“AYE AYE, GUNNERY SERGEANT!” my buddy screamed. It was after midnight and I was standing duty at Marine Corps Officer Candidate School in Quantico, Virginia. Earlier, my friend had been trying to study in his bed. He had failed, and was now propped up, with his notes in his lap, fast asleep. He continued to scream occasional responses to dreamed instructors until I finally woke him and told him to just lay down. He assured me he was fine and returned to his “studies.”
Officer Candidate School is designed to force candidates to lead and make decisions in an environment of physical and mental exhaustion. While certainly not the Marine Corps’ most strenuous training, it was, for a civilian like me, an “awakening” to the realities of military life. Forced to operate on two to four hours of sleep a night for ten weeks is an experience you can’t forget. I remember starting to hear phantom sounds as I wrote orders at 3 am. I remember rubbing hand sanitizer under my nose and eyes to irritate my senses, just to help me stay conscious. I experienced true fatigue for the first time, and my appreciation for simple rest radically changed.
I experienced true fatigue for the first time, and my appreciation for simple rest radically changed.
We tragically underestimate the necessity of rest. Each day we faithfully dive into the innumerable demands placed on us, ready to caffeinate or cardio our way beyond the natural limits. And when we do take a break, we also take our phones. Yes, we know that this incessant labor will burn us out, but there’s just too much to do! How could we possibly justify taking a break when so much is required of us?
Relax. No seriously, take a deep breath right now and loosen those tight shoulders. You cannot forgo rest. Not only is it a physical necessity, it is a worshipful one. Our ability to rest—or not—testifies to our core beliefs about God’s goodness and the world He has created.
So, why do we rest? The easiest answer is this: we have to. God made us so. Our bodies and minds are not meant to be pushed ever onward without a break. We get sick and our bodies become uncooperative when we approach our physical limits, but this isn’t news to anyone.
Our ability to rest—or not—testifies to our core beliefs about God’s goodness . . .
Beyond our physical need, the Christian “holds still” because God tells us to. God Himself set the example at creation by resting after His good work, and then again by including rest and respect for the Sabbath in His law to Israel. Christ himself withdrew from the crowds and His work in order to rest with His Father and His disciples. So this shouldn’t be news either: we want to follow after Christ, which means being obedient, and in this case that means resting.
Consider just one of these examples. In Exodus 20, God commands:
“Remember the Sabbath day, to keep it holy. Six days you shall labor, and do all your work, but the seventh day is a Sabbath to the LORD your God. On it you shall not do any work, you, or your son, or your daughter, your male servant, or your female servant, or your livestock, or the sojourner who is within your gates. For in six days the Lord made heaven and earth, the sea, and all that is in them, and rested on the seventh day. Therefore the Lord blessed the Sabbath day and made it holy” (v. 8-11, ESV).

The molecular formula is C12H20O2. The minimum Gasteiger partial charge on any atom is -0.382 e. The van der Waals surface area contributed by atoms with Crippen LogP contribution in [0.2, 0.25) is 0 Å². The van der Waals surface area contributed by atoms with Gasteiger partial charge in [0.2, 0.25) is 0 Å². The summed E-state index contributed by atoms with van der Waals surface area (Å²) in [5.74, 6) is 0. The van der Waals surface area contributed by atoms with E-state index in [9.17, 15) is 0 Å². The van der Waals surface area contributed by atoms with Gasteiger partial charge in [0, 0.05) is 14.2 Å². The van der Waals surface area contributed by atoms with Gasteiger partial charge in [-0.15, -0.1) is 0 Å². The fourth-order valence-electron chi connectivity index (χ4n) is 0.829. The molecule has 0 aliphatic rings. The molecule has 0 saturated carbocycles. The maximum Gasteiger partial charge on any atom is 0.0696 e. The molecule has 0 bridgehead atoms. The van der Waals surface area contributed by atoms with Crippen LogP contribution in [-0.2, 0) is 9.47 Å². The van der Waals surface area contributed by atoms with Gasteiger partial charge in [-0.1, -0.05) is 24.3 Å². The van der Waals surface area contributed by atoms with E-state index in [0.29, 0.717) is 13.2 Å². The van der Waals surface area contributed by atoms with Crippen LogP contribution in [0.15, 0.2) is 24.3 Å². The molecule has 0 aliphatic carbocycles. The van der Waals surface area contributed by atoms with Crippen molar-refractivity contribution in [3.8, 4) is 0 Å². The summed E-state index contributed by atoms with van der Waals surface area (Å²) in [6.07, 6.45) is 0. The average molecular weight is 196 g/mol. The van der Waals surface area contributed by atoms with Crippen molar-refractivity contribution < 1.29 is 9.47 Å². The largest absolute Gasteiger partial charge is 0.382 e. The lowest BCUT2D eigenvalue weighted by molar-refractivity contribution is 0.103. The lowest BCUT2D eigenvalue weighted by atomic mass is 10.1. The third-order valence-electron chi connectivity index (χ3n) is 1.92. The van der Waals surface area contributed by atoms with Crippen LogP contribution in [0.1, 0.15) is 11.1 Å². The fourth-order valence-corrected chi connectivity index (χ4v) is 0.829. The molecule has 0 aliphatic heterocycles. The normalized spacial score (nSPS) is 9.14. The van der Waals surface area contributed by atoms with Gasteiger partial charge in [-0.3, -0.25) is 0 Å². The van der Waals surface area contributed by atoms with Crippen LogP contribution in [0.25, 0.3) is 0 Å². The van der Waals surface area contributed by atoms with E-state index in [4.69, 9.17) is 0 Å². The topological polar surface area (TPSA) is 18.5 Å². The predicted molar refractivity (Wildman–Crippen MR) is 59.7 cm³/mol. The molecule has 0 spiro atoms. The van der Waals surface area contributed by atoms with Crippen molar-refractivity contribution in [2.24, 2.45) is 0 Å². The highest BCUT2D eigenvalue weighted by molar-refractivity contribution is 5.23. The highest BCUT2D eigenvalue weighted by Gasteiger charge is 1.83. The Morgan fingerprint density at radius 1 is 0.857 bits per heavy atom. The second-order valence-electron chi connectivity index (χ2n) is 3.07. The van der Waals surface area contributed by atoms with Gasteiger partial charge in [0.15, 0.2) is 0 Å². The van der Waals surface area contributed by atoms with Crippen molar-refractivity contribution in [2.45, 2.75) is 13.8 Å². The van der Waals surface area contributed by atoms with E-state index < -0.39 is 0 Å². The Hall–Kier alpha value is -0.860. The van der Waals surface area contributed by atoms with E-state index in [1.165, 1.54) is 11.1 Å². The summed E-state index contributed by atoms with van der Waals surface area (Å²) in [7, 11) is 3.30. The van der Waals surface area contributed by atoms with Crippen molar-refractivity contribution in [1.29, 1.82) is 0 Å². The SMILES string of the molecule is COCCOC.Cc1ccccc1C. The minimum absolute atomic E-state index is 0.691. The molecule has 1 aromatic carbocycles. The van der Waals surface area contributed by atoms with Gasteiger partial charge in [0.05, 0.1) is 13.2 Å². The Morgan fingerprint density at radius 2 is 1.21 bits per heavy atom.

Beyond our physical need, the Christian “holds still” because God tells us to.
This command is not a mere, arbitrary encouragement for the sake of our physical and mental health, and the holiness of the Sabbath is not just about our coming together as a community. It is rooted in God setting apart a particular time for Himself. He asks us to come away from the cares and work that dominate our lives and, as did Christ, rest with Him.
In the command to rest, we are being called to accept that we are not in control. In observing the Sabbath, we recognize and trust in God’s control over our circumstances rather than our own ability to manage them. And by physically resting, we acknowledge that it’s not our efforts which keep our lives from chaos.
The people of Israel practiced this in a way that is difficult for moderns to fully appreciate as we no longer live in an agrarian society. God expected His people to tangibly trust Him to provide for their needs by forgoing a day of labor rather than grasping for control. It would be difficult to know that bad weather could destroy your livelihood and jeopardize your family because you chose to be obedient. But that complete confidence in God’s ultimate love and provision is the whole point.
. . . complete confidence in God’s ultimate love and provision is the whole point.
In the same way that we don’t control the weather, we don’t really control the outcomes of anything else. We don’t get to dictate the results of our labor. We can’t ensure that our children grow up to pursue Christ. We can’t secure success in our ministries through our own strength. All of this is in God’s hands. So when we burn the candle at both ends, as if our efforts determine our success or failure, we are not just living a lie. We are denying His lordship over reality and the very details of our lives. Resting, however, does the opposite.
Psalm 46:10 says, “Be still and know that I am God.” Stillness is a testimony of confidence in the One who never tires of loving, caring, and providing for us in the ways that He has promised.
Are you in a place of absolute exhaustion? I’ve been there. You and I aren’t in control of the universe. And living like we are, vainly trying to secure everything in our own strength, dooms us to be crushed by the never ending demands of our lives. So, alternatively, rest! Trust Christ who sweetly promises, “Come to me, all who labor and are heavy laden, and I will give you rest.”